bites out part two: near and far

Food photos speak to me. When I peruse a recipe, I can usually imagine what it will taste like and whether or not I’ll like it. However, when I look at a photo in food magazines or see a dish … Continue reading

finnish finds part 1

This summer I took a trip that was about 15 years overdue. I went to Finland to visit my best friend. When she married her Finnish sweetheart more than 15 years ago, I promised to visit. And after years of child bearing and procrastinating, I finally splurged and traveled to the Scandinavia for a week. By myself. Ahhhhhhhh.

I probably would have not visited Finland were it not my friend’s home, but I learned several things on the trip and tasted some beautiful food.

First, my friend Cyndi and I spent a few nights in Helsinki, staying at a fabulous and reasonable hotel. Helsinki is a small city, by New York standards, and is extremely pedestrian friendly. Within the first day, I noticed that all the women were tall and blonde, and to smile or speak to strangers on the street is considered weird. Some of the city highlights were the open air market, the shopping (pricey but beautiful clothing and home goods) and the museum. Here are some pics:

We also ate at several bistro-like places for lunch where you go through a cafeteria-style line and order already prepared salads and sandwiches. Prices for these meals are much more reasonable than the sit-down restaurants, which we discovered when we dined at Grotesk (I know, weird name) one night.

The starters at Grotesk were stunning – I think one was a fish terrine salad and mine was a soup with a towering crouton covered with chorizo foam. Sadly, the entrees failed to impress us. But our wine, the beautiful outdoor patio and our incredibly witty conversation buoyed the evening.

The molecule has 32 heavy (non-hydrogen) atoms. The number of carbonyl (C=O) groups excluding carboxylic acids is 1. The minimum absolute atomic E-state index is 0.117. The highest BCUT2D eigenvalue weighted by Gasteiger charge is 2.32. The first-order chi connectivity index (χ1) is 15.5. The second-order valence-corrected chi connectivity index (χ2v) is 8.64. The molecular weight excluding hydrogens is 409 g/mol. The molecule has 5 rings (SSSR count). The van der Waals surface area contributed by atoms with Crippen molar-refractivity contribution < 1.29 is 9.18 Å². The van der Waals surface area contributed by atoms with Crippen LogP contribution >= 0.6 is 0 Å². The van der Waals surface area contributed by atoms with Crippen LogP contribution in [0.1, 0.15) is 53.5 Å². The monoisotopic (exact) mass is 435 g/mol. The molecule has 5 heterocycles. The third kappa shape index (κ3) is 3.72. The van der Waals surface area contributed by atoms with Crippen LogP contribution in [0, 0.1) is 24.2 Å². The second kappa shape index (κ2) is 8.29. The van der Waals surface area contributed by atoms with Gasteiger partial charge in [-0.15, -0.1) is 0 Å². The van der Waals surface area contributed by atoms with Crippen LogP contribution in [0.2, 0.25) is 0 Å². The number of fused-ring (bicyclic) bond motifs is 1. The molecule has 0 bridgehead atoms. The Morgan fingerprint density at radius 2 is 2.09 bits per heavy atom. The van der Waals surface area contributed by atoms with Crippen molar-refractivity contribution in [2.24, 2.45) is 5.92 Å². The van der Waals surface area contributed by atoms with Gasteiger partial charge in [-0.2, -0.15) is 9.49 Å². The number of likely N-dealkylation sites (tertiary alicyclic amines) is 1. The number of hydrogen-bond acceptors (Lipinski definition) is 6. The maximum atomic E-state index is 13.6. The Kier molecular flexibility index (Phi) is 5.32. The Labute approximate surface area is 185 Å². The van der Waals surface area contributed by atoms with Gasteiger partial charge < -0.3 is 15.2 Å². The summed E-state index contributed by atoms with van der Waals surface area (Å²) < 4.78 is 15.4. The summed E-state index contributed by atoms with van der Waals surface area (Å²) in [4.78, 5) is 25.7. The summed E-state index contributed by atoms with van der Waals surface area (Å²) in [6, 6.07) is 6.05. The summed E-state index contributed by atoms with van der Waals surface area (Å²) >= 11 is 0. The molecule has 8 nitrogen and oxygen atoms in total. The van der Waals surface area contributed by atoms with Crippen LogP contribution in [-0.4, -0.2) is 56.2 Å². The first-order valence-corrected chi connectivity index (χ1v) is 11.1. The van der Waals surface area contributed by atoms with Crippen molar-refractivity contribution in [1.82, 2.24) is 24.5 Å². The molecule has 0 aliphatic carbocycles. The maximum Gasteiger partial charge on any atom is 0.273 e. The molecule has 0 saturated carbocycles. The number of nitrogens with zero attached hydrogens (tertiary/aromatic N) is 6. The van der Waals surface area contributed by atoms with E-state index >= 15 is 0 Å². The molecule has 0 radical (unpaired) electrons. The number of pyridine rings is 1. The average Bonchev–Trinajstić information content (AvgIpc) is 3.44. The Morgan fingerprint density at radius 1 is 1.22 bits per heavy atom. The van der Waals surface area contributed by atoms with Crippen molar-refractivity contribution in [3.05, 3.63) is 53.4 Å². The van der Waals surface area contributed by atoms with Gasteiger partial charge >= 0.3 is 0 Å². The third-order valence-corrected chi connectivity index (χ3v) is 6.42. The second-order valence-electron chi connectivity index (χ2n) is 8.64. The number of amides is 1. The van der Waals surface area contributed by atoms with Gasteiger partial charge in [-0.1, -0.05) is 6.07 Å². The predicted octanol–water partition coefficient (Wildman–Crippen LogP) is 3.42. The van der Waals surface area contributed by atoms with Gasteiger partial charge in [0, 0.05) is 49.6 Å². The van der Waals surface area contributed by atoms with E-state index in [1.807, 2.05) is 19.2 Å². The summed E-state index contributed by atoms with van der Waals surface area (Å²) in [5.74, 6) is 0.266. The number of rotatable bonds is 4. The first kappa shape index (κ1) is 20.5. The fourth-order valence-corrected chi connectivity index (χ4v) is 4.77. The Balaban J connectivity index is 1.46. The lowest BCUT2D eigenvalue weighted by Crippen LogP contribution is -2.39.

After a 4.5-hour train ride north, we stumbled off the train (very clean and comfortable) to find Cyndi’s husband waiting for us with a much-needed drink. Love him.

My first meal in the countryside was smoked fish. Anyone who knows me understands that I’m not crazy about fish, particularly the smoked or raw kind. However, this fish was caught and smoked the day we ate it. Cyndi’s husband Sixten told us as he prepped for dinner that the fish was still warm when he purchased it from the local smokehouse. And it was delicious. I even had seconds. The delicate fish had a salty and obviously smokey flavor with a tender texture.

These experiences were just the beginning of my Finnish adventures. Our culinary wanderings extended to pastries the next day, which opened up a whole new world of tasty possibilities. Too many for this post.

my kids are smarter than I am

Because the little foodies were cooking dinner once a week this summer, W got in the habit of making “ours derves” or “apperderves”, depending on his mood. These tasty tidbits were presented on various plates and usually involved marshmallows and chocolate.

Here is the latest installment (we were out of marshmallows).

This is the Melting Volcano, also known as a stoned wheat thin topped with a chocolate chip, Hershey’s syrup and fall-theme sprinkles for the hot lava.

That was impressive enough. Then my 9-year-old daughter decided to get into the action with this:

“Oh!” I said. “Those must be two volcanoes with lava flowing down them.”

She sighed as she corrected me. “No, Mom. That is igneous rock.”

Of course it is.

foodie cousins